“As I stand here the day before the start of Hispanic Heritage Month, it’s an exciting time here in the 5th District when we celebrate all cultures, all folks, all different ways of thinking, different backgrounds,” Logan said. “I am proud to stand here in New Britain, Connecticut, USA, as the son of Guatemalan immigrants who came to this country to live the American Dream. And today I stand here as your nominee for Congress, the U.S. House of Representatives. Isn’t America great? This is what it’s all about.”

    One of the criticisms of Hayes over her four years in Congress has been that she is often difficult to reach and has not made a sustained, high-profile presence in the sprawling district that stretches from Simsbury to the New York and Massachusetts borders.

    State Republican chairman Ben Proto said that the Spanish-speaking Logan is making inroads on the campaign trail.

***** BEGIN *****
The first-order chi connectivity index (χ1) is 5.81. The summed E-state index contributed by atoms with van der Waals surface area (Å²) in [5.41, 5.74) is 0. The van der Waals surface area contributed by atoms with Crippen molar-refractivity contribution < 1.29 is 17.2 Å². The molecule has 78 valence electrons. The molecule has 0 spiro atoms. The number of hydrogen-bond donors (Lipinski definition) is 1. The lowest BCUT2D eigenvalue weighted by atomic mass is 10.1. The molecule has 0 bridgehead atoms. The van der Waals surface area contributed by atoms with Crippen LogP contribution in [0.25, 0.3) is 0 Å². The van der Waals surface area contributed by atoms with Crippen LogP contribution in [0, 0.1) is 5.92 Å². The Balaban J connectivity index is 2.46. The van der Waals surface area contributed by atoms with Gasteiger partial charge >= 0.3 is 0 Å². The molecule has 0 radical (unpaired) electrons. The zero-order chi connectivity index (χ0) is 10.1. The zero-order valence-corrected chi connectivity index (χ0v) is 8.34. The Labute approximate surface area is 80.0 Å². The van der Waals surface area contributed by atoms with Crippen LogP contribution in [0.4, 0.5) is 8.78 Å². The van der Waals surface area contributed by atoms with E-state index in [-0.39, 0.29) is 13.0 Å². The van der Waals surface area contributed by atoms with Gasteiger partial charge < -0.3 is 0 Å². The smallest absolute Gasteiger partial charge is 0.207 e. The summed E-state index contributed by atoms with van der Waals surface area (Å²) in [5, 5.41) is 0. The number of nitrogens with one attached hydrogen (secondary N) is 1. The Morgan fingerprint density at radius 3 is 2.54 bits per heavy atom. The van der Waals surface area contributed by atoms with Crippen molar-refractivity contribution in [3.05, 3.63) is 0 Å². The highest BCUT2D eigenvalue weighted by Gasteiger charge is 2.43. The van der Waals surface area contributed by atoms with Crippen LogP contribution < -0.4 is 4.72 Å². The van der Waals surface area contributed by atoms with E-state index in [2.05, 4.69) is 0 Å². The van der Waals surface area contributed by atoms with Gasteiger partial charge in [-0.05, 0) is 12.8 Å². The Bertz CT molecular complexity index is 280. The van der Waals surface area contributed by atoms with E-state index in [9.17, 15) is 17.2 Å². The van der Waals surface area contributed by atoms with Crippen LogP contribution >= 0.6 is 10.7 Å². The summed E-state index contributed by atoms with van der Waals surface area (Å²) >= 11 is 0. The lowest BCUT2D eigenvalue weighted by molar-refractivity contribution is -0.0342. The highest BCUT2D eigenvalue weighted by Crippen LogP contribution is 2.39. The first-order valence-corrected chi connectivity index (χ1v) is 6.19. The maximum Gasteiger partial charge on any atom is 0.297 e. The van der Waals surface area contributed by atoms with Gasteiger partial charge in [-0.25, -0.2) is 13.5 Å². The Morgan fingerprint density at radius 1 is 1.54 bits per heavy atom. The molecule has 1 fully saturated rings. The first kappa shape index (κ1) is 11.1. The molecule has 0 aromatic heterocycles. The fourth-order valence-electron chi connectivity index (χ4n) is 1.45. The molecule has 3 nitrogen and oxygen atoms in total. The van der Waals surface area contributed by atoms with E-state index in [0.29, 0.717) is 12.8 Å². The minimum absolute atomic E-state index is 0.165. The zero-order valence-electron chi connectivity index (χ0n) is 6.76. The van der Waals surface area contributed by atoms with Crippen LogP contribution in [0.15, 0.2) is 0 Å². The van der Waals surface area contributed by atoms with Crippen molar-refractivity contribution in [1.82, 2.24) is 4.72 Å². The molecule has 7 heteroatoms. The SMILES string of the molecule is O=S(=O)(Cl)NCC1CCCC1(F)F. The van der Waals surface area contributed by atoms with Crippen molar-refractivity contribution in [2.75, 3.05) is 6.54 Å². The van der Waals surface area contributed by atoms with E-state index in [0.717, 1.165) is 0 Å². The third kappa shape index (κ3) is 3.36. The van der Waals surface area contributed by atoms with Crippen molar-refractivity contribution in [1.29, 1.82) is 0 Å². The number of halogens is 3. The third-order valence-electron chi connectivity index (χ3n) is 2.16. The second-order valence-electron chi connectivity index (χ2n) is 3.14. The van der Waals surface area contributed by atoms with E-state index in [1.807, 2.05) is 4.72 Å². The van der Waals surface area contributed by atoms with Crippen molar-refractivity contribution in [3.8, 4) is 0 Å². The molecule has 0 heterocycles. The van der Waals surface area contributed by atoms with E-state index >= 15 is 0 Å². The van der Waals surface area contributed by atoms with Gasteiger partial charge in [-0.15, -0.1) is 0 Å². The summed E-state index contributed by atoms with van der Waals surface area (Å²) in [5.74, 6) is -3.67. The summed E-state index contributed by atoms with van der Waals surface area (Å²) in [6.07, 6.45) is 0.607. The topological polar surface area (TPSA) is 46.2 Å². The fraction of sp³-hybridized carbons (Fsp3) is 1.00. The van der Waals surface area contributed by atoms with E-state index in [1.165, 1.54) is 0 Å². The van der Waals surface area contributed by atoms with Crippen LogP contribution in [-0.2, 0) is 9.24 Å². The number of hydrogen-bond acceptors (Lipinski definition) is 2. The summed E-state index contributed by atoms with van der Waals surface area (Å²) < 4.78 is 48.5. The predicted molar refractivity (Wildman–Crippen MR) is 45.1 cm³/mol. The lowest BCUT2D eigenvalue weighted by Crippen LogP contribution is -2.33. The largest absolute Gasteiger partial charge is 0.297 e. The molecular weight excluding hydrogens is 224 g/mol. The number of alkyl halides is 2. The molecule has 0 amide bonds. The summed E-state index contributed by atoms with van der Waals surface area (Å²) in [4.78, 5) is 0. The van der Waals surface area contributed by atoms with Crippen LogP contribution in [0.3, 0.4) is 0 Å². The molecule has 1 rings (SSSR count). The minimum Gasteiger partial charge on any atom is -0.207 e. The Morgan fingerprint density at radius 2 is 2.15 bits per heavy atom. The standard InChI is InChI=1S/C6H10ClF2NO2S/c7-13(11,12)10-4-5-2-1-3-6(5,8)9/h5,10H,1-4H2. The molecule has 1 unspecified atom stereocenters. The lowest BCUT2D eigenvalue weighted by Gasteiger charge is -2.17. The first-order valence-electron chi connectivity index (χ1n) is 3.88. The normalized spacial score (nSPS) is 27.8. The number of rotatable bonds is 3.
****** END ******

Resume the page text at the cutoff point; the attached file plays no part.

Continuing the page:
“We’re hearing very bad things about Jahana Hayes, mostly from Democrats. She’s nowhere to be found,” Proto said. “She’s not showing up anywhere. We don’t know what she is doing, which has kind of been the knock on Jahana for a long time. ... I will give George his credit. He is everywhere. If there is a fair, he’s there. He connects very well within the total district, but the Hispanic portion of the district in particular, he has the ability to go in and talk with them, on their issues, in their language, in a way they understand better than we’ve ever been able to do before.”

    But Hayes rejected the notion that she is aloof and often invisible in the district.

    “I only hear it from people like Ben Proto and when there’s a campaign,” Hayes said. “I can tell you what constituents say. There are parts of this district where I’m told I’m the only person that visits frequently. I have helped people in every part of the district. I went into communities that had never seen their congressperson. ... I guess I’m flattered that Mr. Proto pays so much attention to me. But I’m doing the work of a legislator. I am in D.C. I am in the district. I’m running an official office. I’m just keeping my head down and doing the work. I trust that the people who have been touched by this office will show up on Nov. 8.”